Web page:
Ovarian cancer is not often detected until it reaches advanced stages. Survival significantly improves if the cancer is detected early. Unfortunately, methods for the early detection of ovarian cancer are lacking. The location of the ovaries makes physical examination an ineffective mean of detection, and screening techniques such as CA125 blood test and transvaginal ultrasound are costly and often inaccurate. Ovarian Cancer Research Program award recipients at Duke University are studying the value of symptom recognition as an important way to detect ovarian cancer. Symptoms of ovarian cancer often resemble those of other common diseases and include abdominal discomfort, increased urinary urgency or frequency, and irregular menstrual bleeding. A recent study conducted by investigators at Duke University and their colleagues at the University of Pittsburgh confirmed the importance for a greater awareness of symptoms by both patients and physicians. The study evaluated 767 women between the ages of 20 and 69 diagnosed with invasive (n=616) and borderline (n=151) epithelial ovarian tumors from 1994 to 1998. Epidemiological characteristics of patients with either tumor type are similar. The primary goal of this study was to compare types and duration of symptoms prior to diagnosis of invasive or borderline ovarian tumor. Patients with either type of tumor reported similar symptoms. However, patients with borderline tumors were less likely to report symptoms. Patients with borderline tumors also had symptoms for a longer time prior to diagnosis. Borderline cases were more likely to be detected through a routine exam while invasive cases were more likely to be diagnosed because of symptoms. The most dramatic conclusion from this study was that women eventually diagnosed with ovarian cancer had symptoms for 4 months prior to the diagnosis. This study emphasizes the need for more effective screening and prevention strategies aimed at increasing awareness of ovarian cancer symptoms.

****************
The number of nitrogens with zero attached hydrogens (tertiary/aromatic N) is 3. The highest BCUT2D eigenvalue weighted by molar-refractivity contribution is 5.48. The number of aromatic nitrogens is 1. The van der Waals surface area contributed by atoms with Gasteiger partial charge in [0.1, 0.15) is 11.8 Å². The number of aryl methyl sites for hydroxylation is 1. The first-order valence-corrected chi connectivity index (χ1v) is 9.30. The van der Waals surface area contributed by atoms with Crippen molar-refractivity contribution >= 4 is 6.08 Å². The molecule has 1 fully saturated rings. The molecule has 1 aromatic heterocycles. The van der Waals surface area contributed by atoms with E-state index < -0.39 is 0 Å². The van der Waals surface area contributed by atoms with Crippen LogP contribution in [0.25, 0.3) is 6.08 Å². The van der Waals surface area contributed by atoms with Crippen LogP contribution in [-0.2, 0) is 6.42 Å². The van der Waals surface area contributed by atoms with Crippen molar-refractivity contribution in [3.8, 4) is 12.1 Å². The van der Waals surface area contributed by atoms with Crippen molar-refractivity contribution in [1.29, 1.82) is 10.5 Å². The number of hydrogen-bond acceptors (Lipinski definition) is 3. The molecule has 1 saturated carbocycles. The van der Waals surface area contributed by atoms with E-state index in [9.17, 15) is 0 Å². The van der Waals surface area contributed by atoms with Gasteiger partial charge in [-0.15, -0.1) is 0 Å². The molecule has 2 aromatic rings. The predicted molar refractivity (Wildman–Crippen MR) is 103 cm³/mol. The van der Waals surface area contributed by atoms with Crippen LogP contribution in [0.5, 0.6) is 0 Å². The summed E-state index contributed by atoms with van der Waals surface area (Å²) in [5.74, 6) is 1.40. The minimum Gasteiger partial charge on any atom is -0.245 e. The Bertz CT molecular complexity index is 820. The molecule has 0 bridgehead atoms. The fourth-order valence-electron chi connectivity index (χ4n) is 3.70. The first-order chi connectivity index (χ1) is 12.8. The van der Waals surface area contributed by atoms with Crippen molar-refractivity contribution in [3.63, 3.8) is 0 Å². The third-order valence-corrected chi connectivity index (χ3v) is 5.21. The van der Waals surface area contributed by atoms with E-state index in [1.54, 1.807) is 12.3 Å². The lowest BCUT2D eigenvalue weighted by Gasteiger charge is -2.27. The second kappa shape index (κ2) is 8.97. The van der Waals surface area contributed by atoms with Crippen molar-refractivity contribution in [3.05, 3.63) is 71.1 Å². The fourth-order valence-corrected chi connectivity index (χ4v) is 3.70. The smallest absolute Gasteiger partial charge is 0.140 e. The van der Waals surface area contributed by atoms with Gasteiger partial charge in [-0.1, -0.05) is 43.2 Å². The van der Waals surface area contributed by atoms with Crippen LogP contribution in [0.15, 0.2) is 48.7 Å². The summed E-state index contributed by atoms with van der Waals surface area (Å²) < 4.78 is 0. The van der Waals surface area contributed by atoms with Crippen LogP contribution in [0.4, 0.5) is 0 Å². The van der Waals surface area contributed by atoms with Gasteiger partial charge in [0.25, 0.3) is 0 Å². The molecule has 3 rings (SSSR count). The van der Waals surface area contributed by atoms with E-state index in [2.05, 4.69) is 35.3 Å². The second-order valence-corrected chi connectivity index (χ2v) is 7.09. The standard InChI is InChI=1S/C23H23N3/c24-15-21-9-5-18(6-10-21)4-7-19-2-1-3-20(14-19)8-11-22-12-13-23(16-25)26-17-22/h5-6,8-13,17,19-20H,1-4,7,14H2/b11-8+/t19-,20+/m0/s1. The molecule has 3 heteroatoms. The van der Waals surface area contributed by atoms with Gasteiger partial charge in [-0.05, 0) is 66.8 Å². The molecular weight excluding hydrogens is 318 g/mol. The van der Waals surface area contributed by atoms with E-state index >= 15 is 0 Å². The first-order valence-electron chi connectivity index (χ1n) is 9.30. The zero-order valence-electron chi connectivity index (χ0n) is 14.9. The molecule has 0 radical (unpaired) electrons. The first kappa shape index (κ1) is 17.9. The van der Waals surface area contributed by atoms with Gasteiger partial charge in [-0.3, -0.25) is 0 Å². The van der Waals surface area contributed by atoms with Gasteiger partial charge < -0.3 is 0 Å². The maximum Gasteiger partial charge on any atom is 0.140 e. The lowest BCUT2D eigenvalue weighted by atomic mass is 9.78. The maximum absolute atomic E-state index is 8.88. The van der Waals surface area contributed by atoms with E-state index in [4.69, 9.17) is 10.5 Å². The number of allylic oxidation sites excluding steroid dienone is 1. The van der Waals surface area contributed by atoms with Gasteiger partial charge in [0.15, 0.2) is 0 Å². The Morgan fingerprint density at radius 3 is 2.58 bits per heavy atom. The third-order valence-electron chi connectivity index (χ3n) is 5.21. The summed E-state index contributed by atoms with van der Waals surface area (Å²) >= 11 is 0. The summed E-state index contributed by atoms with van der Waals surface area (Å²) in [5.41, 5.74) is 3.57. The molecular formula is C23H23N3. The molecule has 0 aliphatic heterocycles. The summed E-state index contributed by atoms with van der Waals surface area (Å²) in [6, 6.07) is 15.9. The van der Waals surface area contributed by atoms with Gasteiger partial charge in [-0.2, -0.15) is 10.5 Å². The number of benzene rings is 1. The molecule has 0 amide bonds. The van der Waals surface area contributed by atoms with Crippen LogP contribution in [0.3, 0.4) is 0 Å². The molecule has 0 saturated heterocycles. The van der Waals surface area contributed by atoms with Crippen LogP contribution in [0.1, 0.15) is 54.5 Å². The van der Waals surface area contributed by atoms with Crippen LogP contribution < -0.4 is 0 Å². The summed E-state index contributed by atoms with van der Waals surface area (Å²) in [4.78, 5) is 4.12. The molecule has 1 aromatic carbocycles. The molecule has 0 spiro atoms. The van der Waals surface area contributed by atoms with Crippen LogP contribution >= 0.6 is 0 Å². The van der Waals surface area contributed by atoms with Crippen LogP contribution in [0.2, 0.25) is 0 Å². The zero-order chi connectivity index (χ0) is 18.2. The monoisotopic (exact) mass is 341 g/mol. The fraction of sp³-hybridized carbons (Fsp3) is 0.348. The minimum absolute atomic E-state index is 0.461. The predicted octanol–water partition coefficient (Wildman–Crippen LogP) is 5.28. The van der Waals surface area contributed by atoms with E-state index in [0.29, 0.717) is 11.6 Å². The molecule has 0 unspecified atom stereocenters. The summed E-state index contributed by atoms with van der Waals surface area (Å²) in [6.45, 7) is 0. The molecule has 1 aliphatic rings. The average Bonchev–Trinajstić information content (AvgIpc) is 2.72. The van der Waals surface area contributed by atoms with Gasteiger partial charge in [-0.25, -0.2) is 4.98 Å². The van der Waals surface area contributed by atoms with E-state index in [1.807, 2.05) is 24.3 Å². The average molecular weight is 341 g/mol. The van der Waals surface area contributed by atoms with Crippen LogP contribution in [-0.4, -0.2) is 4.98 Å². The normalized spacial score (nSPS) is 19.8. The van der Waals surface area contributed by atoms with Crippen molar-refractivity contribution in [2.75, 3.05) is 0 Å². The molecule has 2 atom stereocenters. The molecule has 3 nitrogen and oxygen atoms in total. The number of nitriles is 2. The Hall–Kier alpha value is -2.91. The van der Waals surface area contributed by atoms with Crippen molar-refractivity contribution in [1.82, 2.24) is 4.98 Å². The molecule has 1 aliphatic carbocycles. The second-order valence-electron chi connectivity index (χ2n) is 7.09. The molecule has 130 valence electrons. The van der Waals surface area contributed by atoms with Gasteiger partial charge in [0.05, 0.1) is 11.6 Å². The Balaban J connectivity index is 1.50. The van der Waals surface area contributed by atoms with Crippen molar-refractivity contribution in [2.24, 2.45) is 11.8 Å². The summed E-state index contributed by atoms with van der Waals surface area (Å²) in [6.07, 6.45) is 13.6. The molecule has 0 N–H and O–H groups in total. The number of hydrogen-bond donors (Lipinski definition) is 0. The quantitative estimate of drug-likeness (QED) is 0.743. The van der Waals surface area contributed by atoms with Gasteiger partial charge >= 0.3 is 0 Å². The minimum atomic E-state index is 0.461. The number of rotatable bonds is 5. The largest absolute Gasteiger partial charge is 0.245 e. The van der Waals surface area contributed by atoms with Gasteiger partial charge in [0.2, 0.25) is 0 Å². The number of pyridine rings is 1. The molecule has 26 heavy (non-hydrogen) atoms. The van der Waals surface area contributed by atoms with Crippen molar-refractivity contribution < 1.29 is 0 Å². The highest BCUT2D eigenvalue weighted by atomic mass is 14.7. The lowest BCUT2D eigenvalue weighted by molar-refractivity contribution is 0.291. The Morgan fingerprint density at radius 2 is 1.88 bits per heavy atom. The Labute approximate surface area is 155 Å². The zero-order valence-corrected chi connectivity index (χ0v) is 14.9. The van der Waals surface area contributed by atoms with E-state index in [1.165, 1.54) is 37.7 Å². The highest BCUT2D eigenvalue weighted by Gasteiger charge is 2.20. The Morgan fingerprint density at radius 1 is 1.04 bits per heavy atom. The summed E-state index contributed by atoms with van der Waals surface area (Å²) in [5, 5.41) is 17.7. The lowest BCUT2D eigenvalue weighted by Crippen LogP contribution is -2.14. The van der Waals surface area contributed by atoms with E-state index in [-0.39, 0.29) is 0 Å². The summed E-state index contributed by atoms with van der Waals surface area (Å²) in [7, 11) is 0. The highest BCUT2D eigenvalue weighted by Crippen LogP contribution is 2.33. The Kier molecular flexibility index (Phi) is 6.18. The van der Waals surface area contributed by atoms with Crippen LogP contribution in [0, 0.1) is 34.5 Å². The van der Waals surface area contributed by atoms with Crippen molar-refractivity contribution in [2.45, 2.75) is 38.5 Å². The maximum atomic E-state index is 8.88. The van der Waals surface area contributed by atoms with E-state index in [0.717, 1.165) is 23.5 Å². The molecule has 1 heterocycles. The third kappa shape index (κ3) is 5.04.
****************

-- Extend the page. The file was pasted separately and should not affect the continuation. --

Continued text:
Vine MF, Ness R, Calingaert B, Schlidkraut JM, and Berchuck A. 2001. Types and duration of symptoms prior to diagnosis of invasive or borderline ovarian tumor. Gynecologic Oncology 83:166-471